Ice Cap Meltdown -> Land Upheaval -> Earthquakes?


by dimensionless
Tags: earthquakes, land, meltdown, upheaval
dimensionless
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#1
Dec16-08, 10:26 PM
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I've read that if and when the Antarctic icecap melts off, the land will rise up due to having a very massive amount of ice melt off. This sounds like it could effect the tectonic plates and the bedrock. Is this land upheaval apt to cause Earth quakes and maybe even volcanism?
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matthyaouw
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Dec17-08, 02:20 AM
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It's called isostatic uplift/rebound, and it's still happening (albeit slowly) in areas that were covered by ice a few thousand years ago. The UK for instance.
Looks like it can promote earthquakes:
http://en.wikipedia.org/wiki/Post-gl...te_Earthquakes

I'd bet that in an area where volcanism already exists, it may increase its likelihood, but it's not really likely to generate any melt and cause volcanism where there was none before.
Andre
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Dec17-08, 05:14 AM
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Quote Quote by matthyaouw View Post
It's called isostatic uplift/rebound, and it's still happening (albeit slowly) in areas that were covered by ice a few thousand years ago. The UK for instance.
Looks like it can promote earthquakes:
http://en.wikipedia.org/wiki/Post-gl...te_Earthquakes

I'd bet that in an area where volcanism already exists, it may increase its likelihood, but it's not really likely to generate any melt and cause volcanism where there was none before.
If you check out this volcanic tracer record from the GISP-II ice core you will find unusual high volcanic activity during the last glacial transition, for instance about 10-11,000 years ago, around 12,700 years ago, 13,600 years ago, 15,000-17,000 years ago, etc,etc versus virtually none in prolongued periods. But I'm not sure about the causation, what is cause and what is effect?

matthyaouw
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Dec17-08, 09:06 AM
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Ice Cap Meltdown -> Land Upheaval -> Earthquakes?


Quote Quote by Andre View Post
If you check out this volcanic tracer record from the GISP-II ice core you will find unusual high volcanic activity during the last glacial transition, for instance about 10-11,000 years ago, around 12,700 years ago, 13,600 years ago, 15,000-17,000 years ago, etc,etc versus virtually none in prolongued periods. But I'm not sure about the causation, what is cause and what is effect?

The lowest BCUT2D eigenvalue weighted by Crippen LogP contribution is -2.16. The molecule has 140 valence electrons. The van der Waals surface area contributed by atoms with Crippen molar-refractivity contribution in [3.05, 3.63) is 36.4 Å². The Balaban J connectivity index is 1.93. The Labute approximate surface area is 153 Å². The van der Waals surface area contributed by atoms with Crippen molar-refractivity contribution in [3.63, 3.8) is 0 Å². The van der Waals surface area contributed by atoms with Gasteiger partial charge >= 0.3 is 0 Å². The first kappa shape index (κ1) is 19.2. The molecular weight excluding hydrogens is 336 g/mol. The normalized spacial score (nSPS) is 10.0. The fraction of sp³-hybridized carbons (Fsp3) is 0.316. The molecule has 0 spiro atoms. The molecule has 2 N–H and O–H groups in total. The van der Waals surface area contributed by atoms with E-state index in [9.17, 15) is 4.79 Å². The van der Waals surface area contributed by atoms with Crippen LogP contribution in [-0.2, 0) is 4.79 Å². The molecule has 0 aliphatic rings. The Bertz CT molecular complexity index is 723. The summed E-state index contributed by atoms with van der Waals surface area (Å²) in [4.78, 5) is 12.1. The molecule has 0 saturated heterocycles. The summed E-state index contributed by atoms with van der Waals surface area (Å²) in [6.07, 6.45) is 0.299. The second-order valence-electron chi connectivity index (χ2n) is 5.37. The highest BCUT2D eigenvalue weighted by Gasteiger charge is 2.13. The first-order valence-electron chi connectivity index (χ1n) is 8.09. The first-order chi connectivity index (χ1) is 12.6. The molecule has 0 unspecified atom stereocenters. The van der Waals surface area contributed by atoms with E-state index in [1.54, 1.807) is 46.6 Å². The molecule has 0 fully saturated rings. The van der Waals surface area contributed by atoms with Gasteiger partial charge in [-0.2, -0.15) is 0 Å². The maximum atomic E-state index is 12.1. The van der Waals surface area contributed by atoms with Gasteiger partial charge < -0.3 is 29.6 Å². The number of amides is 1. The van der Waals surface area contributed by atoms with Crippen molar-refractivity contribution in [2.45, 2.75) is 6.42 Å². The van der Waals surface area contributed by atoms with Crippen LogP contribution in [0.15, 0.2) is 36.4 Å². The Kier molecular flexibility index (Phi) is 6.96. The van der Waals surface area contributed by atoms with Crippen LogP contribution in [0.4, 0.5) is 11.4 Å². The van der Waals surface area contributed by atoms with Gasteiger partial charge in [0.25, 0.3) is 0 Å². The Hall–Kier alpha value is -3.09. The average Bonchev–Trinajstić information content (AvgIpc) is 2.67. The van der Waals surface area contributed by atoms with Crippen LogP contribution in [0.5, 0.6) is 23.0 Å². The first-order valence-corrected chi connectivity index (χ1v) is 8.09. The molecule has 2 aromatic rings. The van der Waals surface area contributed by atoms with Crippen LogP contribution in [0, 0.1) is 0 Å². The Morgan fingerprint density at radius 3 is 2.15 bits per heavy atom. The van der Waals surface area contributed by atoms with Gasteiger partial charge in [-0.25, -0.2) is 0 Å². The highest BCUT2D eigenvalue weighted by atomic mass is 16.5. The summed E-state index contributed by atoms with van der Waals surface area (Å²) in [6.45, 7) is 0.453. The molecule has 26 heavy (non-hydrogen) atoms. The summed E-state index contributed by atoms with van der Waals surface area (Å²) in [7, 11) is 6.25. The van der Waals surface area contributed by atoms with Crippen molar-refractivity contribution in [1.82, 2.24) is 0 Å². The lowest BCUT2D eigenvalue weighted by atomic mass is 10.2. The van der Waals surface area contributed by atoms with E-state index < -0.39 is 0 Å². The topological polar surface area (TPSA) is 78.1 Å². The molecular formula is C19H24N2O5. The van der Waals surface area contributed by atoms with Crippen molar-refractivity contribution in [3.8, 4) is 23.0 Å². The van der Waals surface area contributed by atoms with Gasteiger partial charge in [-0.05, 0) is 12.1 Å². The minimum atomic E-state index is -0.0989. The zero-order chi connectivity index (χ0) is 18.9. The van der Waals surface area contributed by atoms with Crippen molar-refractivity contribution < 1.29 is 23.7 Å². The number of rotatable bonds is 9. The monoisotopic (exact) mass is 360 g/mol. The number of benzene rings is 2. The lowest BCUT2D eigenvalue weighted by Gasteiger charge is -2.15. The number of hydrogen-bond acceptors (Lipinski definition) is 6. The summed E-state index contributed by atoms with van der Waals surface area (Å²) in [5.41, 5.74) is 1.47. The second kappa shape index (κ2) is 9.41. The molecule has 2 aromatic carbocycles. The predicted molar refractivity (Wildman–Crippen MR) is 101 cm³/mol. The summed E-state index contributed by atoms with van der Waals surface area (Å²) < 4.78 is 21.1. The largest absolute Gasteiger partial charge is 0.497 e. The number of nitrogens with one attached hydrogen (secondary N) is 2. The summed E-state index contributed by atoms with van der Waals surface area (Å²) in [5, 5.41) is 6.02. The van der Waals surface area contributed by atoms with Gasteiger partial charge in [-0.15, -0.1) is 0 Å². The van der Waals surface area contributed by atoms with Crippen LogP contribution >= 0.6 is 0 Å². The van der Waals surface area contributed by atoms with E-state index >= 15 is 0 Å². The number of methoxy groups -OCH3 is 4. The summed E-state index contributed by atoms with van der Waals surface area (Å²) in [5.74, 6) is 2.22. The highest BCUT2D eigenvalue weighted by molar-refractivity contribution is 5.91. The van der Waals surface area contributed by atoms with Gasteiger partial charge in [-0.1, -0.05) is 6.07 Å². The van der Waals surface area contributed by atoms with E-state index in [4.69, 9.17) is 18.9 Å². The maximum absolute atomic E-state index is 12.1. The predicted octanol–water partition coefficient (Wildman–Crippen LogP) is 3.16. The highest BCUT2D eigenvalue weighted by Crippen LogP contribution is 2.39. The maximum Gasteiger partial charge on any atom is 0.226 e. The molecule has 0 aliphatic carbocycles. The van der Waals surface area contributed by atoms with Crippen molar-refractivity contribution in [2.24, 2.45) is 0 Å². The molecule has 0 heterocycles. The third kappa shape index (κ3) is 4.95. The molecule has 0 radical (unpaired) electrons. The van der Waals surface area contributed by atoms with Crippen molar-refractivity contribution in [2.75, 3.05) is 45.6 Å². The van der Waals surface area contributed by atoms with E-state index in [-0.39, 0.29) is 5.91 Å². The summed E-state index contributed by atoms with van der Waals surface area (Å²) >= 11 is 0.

Interesting. None of the volcanic areas I can think of were under ice sheets at any point (except kamchatka perhaps?). It's hard to imagine the increased volcanism being a direct effect.
Andre
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Dec17-08, 03:18 PM
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Quote Quote by matthyaouw View Post
Interesting. None of the volcanic areas I can think of were under ice sheets at any point (except kamchatka perhaps?). It's hard to imagine the increased volcanism being a direct effect.
Not in Kamchatka, there was no ice sheet over there. The maximum extent of the Eurasian Weichselian ice sheet during the last glacial maximum (as posted earlier, source Hubberten et al 2004):



Known areas with higher volcanic activity were the Volcan Eifel in Germany and the Massif Central in France

I do note that the mentioned active phases in the Volcan Eifel seem to be co dated with the up spikes of the 100,000 years seesaw cycle:



versus:

Rieden volcanic complex -- 380,000 to 430,000 years old in the WEVF. It consists of plagioclase-free fallout, flow deposits, and scoria cones in various compositional types (leucite-phonolite, nephelinite, leucitite).

Southeastern sector of EEVF -- around 215,000 to 225,000 years old. Basaltic (basanite and tephrite) scoria cones.

Niedermendiger lava flow -- between 100,000 to 150,000 years old. Major basaltic (tephrite) lava flow along with lesser alkalic (phonolite) eruptions in the EEVF.

Laacher See eruption -- about 13,000 years ago. Major eruption of alkalic (phonolite) tephra and pumice at the Laacher See volcano in the EEVF. Volume of erupted magma was approximately 5 km≥, which equals or exceeds all mafic eruptions in the WEFV.
All perhaps roughly in the upspikes of the interglacials? But these dates are very coarse, but worth to narrow it down and see if there is a real correlation.


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